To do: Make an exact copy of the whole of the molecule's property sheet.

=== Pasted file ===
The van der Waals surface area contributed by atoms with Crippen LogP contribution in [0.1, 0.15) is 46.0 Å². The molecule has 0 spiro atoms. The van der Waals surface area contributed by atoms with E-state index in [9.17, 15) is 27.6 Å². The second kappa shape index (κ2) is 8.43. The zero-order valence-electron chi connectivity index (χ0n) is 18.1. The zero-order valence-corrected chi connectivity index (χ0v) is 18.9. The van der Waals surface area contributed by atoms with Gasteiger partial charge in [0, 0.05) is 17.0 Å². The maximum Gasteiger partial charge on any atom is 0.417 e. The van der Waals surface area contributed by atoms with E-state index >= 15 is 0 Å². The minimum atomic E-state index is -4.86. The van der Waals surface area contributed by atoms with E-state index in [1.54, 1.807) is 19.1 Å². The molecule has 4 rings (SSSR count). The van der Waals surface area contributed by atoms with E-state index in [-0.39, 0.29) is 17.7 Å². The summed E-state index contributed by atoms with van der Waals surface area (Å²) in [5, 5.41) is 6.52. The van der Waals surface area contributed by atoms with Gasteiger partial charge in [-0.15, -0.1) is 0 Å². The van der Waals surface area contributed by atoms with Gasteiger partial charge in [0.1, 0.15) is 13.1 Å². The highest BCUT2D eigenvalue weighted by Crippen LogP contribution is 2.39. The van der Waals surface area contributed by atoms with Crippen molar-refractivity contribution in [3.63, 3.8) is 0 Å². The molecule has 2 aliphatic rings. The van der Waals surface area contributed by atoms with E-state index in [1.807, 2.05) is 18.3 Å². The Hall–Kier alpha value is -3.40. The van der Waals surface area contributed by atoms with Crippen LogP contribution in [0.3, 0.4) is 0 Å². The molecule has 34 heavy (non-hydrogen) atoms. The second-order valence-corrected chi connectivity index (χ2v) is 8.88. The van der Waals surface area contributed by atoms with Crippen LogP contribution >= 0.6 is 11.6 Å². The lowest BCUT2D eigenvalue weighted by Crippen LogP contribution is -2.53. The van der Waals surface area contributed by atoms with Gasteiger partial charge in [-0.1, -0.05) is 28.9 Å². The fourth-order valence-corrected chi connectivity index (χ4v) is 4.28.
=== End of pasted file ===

The van der Waals surface area contributed by atoms with Crippen LogP contribution in [0.1, 0.15) is 46.0 Å². The molecule has 0 spiro atoms. The van der Waals surface area contributed by atoms with E-state index in [9.17, 15) is 27.6 Å². The second kappa shape index (κ2) is 8.43. The zero-order valence-electron chi connectivity index (χ0n) is 18.1. The zero-order valence-corrected chi connectivity index (χ0v) is 18.9. The van der Waals surface area contributed by atoms with Gasteiger partial charge in [0, 0.05) is 17.0 Å². The maximum Gasteiger partial charge on any atom is 0.417 e. The van der Waals surface area contributed by atoms with E-state index >= 15 is 0 Å². The minimum atomic E-state index is -4.86. The van der Waals surface area contributed by atoms with E-state index in [1.54, 1.807) is 19.1 Å². The molecule has 4 rings (SSSR count). The van der Waals surface area contributed by atoms with E-state index in [-0.39, 0.29) is 17.7 Å². The summed E-state index contributed by atoms with van der Waals surface area (Å²) in [5, 5.41) is 6.52. The van der Waals surface area contributed by atoms with Gasteiger partial charge in [-0.15, -0.1) is 0 Å². The van der Waals surface area contributed by atoms with Gasteiger partial charge in [0.1, 0.15) is 13.1 Å². The highest BCUT2D eigenvalue weighted by Crippen LogP contribution is 2.39. The van der Waals surface area contributed by atoms with Crippen molar-refractivity contribution in [3.63, 3.8) is 0 Å². The molecule has 2 aliphatic rings. The van der Waals surface area contributed by atoms with E-state index in [1.807, 2.05) is 18.3 Å². The Hall–Kier alpha value is -3.40. The van der Waals surface area contributed by atoms with Crippen LogP contribution in [0.3, 0.4) is 0 Å². The molecule has 34 heavy (non-hydrogen) atoms. The second-order valence-corrected chi connectivity index (χ2v) is 8.88. The van der Waals surface area contributed by atoms with Crippen LogP contribution >= 0.6 is 11.6 Å². The lowest BCUT2D eigenvalue weighted by Crippen LogP contribution is -2.53. The van der Waals surface area contributed by atoms with Gasteiger partial charge in [-0.1, -0.05) is 28.9 Å². The fourth-order valence-corrected chi connectivity index (χ4v) is 4.28.